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Abstract

Assessment of patient satisfaction in public hospitals in cyprus: a descriptive study

Introduction: Patient satisfaction has become an established outcome indicator of the quality and the efficiency of the health care systems. Patient satisfaction with nursing is considered the most important factor in the moulding of the overall patient satisfaction with hospital services. Aim of the study: To assess medical and surgical patient satisfaction with nursing care in the public hospitals of Cyprus and explore its possible correlation with background factors. Methods: An exploratory, descriptive design, with face-to-face semi-structured interview was employed. Data were collected by using MPSS questionnaire and the sample consisted of a random sample of 324 patients from 5 public hospitals in Cyprus with at least 3 days of hospitalisation. Results: The sample consisted of 159 medical (49.1%) and 165 surgical patients (50.9%), the majority of the sample were male (200 - 61.7%) and the mean age was 57.6 years (SD=17.8 years). Overall, patients showed enthusiasm with the medical care provided (Mean=3.97, SD=0.65, R=1-5). Particularly, patients were more satisfied with the technical aspect of care (Mean=4.20, SD=0.62) and less satisfied with the provision of information (Mean=3.71, SD=0.92) and hospitalisation (Mean=3.84, SD=0.70) and most particularly with food and resting time. There was no statistically significant difference in relation to the department (medical or surgical), sex, age, educational level and residency. Conclusions: Nurses need to show greater amount of interest to the information-giving process and the autonomy of the patients. Additionally, an effort should be made to improve hospitalisation services. Evaluating patients’ satisfaction should be constant so as to reformulate the baseline and to be able to assess interventions and changes in nursing care provision.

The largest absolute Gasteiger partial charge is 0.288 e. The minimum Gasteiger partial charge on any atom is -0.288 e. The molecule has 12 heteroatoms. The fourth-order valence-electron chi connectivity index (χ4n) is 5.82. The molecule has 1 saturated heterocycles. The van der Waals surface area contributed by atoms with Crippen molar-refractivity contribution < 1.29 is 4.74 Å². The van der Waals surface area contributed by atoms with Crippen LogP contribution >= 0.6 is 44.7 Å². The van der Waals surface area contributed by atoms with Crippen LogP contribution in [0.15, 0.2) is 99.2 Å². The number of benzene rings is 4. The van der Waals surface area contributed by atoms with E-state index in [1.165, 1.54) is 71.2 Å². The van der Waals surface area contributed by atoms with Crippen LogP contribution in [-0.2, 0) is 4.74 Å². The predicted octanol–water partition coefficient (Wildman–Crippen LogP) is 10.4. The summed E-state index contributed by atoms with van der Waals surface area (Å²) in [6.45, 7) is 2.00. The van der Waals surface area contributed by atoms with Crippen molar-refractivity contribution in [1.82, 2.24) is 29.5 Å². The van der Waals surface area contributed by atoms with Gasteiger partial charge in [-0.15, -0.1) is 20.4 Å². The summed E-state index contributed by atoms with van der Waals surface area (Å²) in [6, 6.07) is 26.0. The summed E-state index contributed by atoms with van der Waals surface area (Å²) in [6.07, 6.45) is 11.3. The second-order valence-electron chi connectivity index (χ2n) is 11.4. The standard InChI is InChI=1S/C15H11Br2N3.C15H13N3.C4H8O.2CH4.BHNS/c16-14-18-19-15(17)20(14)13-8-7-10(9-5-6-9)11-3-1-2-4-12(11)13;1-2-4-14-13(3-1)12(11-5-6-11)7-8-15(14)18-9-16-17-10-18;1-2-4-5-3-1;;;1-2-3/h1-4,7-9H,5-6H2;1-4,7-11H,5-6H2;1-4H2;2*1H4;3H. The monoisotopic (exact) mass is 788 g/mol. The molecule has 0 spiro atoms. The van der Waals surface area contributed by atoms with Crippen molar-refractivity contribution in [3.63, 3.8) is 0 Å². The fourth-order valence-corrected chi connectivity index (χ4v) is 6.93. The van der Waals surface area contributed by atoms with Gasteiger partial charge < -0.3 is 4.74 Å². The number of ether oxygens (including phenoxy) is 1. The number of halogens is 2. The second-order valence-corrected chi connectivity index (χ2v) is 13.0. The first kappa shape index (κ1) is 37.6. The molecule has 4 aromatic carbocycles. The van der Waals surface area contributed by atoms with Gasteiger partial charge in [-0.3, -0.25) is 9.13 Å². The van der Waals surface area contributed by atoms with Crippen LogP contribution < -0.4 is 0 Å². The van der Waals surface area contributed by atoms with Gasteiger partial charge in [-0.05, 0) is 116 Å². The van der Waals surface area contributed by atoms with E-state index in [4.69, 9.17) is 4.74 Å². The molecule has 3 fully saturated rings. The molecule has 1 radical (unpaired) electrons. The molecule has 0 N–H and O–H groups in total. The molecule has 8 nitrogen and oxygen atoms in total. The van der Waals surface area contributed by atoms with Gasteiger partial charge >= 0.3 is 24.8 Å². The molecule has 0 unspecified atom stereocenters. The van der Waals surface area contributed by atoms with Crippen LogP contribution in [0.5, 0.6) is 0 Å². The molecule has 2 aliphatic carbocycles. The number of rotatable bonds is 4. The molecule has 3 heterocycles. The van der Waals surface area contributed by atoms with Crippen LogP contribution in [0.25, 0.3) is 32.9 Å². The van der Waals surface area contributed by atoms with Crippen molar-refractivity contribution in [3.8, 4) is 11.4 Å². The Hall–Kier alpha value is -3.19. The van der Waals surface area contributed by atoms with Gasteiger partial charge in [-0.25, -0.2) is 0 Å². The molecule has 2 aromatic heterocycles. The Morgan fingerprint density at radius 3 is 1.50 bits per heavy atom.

Author(s): Merkouris Anastasios

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